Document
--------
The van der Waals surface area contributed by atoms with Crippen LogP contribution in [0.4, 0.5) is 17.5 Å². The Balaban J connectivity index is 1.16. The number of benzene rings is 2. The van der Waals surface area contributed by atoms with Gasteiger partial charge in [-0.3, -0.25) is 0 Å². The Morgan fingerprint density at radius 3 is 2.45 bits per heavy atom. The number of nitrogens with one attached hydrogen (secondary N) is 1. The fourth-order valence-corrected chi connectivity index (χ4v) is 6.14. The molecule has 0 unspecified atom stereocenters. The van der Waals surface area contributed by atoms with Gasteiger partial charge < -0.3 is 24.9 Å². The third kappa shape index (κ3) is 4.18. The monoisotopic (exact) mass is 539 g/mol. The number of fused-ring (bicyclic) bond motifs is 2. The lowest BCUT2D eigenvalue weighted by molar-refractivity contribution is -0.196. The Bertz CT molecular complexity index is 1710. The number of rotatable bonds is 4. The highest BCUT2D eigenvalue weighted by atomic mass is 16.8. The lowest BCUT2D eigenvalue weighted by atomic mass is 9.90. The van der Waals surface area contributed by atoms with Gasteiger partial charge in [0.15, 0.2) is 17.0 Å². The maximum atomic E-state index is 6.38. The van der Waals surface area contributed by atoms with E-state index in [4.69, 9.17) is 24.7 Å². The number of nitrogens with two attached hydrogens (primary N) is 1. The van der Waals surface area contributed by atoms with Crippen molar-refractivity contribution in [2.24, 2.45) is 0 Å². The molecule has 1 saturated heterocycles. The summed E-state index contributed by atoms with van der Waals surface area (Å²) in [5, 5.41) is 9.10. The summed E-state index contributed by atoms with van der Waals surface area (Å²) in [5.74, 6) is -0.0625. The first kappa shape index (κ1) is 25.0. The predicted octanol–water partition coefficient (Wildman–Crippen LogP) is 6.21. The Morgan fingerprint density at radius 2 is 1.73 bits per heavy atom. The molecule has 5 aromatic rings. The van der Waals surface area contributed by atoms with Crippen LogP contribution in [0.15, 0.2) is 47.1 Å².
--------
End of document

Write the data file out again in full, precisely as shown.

The van der Waals surface area contributed by atoms with Crippen LogP contribution in [0.4, 0.5) is 17.5 Å². The Balaban J connectivity index is 1.16. The number of benzene rings is 2. The van der Waals surface area contributed by atoms with Gasteiger partial charge in [-0.3, -0.25) is 0 Å². The Morgan fingerprint density at radius 3 is 2.45 bits per heavy atom. The number of nitrogens with one attached hydrogen (secondary N) is 1. The fourth-order valence-corrected chi connectivity index (χ4v) is 6.14. The molecule has 0 unspecified atom stereocenters. The van der Waals surface area contributed by atoms with Gasteiger partial charge < -0.3 is 24.9 Å². The third kappa shape index (κ3) is 4.18. The monoisotopic (exact) mass is 539 g/mol. The number of fused-ring (bicyclic) bond motifs is 2. The lowest BCUT2D eigenvalue weighted by molar-refractivity contribution is -0.196. The Bertz CT molecular complexity index is 1710. The number of rotatable bonds is 4. The highest BCUT2D eigenvalue weighted by atomic mass is 16.8. The lowest BCUT2D eigenvalue weighted by atomic mass is 9.90. The van der Waals surface area contributed by atoms with Gasteiger partial charge in [0.15, 0.2) is 17.0 Å². The maximum atomic E-state index is 6.38. The van der Waals surface area contributed by atoms with E-state index in [4.69, 9.17) is 24.7 Å². The number of nitrogens with two attached hydrogens (primary N) is 1. The van der Waals surface area contributed by atoms with Crippen molar-refractivity contribution in [2.24, 2.45) is 0 Å². The molecule has 1 saturated heterocycles. The summed E-state index contributed by atoms with van der Waals surface area (Å²) in [5, 5.41) is 9.10. The summed E-state index contributed by atoms with van der Waals surface area (Å²) in [5.74, 6) is -0.0625. The first kappa shape index (κ1) is 25.0. The predicted octanol–water partition coefficient (Wildman–Crippen LogP) is 6.21. The Morgan fingerprint density at radius 2 is 1.73 bits per heavy atom. The molecule has 5 aromatic rings. The van der Waals surface area contributed by atoms with Crippen LogP contribution in [0.15, 0.2) is 47.1 Å².